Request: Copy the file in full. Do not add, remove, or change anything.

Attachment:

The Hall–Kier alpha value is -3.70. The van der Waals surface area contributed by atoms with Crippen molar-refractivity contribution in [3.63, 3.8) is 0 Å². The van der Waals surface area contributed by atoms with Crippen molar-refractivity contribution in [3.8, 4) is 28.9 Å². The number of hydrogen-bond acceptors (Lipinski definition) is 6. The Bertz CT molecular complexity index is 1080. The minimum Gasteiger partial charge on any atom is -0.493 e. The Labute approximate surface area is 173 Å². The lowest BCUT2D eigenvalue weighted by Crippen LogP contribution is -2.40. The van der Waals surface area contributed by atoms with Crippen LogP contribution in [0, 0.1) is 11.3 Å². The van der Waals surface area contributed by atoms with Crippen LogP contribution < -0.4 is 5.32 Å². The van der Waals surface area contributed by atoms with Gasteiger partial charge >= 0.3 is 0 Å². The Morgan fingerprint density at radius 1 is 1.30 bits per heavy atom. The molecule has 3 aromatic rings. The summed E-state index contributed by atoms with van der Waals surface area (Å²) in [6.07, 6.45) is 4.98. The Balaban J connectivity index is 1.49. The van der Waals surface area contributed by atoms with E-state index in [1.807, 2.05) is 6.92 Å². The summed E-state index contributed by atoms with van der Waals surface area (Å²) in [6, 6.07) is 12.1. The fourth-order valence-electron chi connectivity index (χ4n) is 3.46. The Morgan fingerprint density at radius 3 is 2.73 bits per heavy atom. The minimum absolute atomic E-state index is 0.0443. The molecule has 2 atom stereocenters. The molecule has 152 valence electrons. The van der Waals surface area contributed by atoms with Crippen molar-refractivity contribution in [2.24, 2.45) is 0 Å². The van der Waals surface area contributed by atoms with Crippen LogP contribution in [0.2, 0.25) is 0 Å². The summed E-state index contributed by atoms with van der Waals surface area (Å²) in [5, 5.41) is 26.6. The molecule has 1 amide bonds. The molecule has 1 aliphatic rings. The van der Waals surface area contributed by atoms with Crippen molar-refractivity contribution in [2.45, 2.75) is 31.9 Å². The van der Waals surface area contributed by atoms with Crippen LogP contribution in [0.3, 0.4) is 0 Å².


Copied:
The Hall–Kier alpha value is -3.70. The van der Waals surface area contributed by atoms with Crippen molar-refractivity contribution in [3.63, 3.8) is 0 Å². The van der Waals surface area contributed by atoms with Crippen molar-refractivity contribution in [3.8, 4) is 28.9 Å². The number of hydrogen-bond acceptors (Lipinski definition) is 6. The Bertz CT molecular complexity index is 1080. The minimum Gasteiger partial charge on any atom is -0.493 e. The Labute approximate surface area is 173 Å². The lowest BCUT2D eigenvalue weighted by Crippen LogP contribution is -2.40. The van der Waals surface area contributed by atoms with Crippen LogP contribution in [0, 0.1) is 11.3 Å². The van der Waals surface area contributed by atoms with Crippen LogP contribution < -0.4 is 5.32 Å². The van der Waals surface area contributed by atoms with Gasteiger partial charge >= 0.3 is 0 Å². The Morgan fingerprint density at radius 1 is 1.30 bits per heavy atom. The molecule has 3 aromatic rings. The summed E-state index contributed by atoms with van der Waals surface area (Å²) in [6.07, 6.45) is 4.98. The Balaban J connectivity index is 1.49. The van der Waals surface area contributed by atoms with E-state index in [1.807, 2.05) is 6.92 Å². The summed E-state index contributed by atoms with van der Waals surface area (Å²) in [6, 6.07) is 12.1. The fourth-order valence-electron chi connectivity index (χ4n) is 3.46. The Morgan fingerprint density at radius 3 is 2.73 bits per heavy atom. The minimum absolute atomic E-state index is 0.0443. The molecule has 2 atom stereocenters. The molecule has 152 valence electrons. The van der Waals surface area contributed by atoms with Crippen molar-refractivity contribution in [2.24, 2.45) is 0 Å². The van der Waals surface area contributed by atoms with Crippen LogP contribution in [0.2, 0.25) is 0 Å². The summed E-state index contributed by atoms with van der Waals surface area (Å²) in [5, 5.41) is 26.6. The molecule has 1 amide bonds. The molecule has 1 aliphatic rings. The van der Waals surface area contributed by atoms with Crippen molar-refractivity contribution in [2.45, 2.75) is 31.9 Å². The van der Waals surface area contributed by atoms with Crippen LogP contribution in [0.3, 0.4) is 0 Å².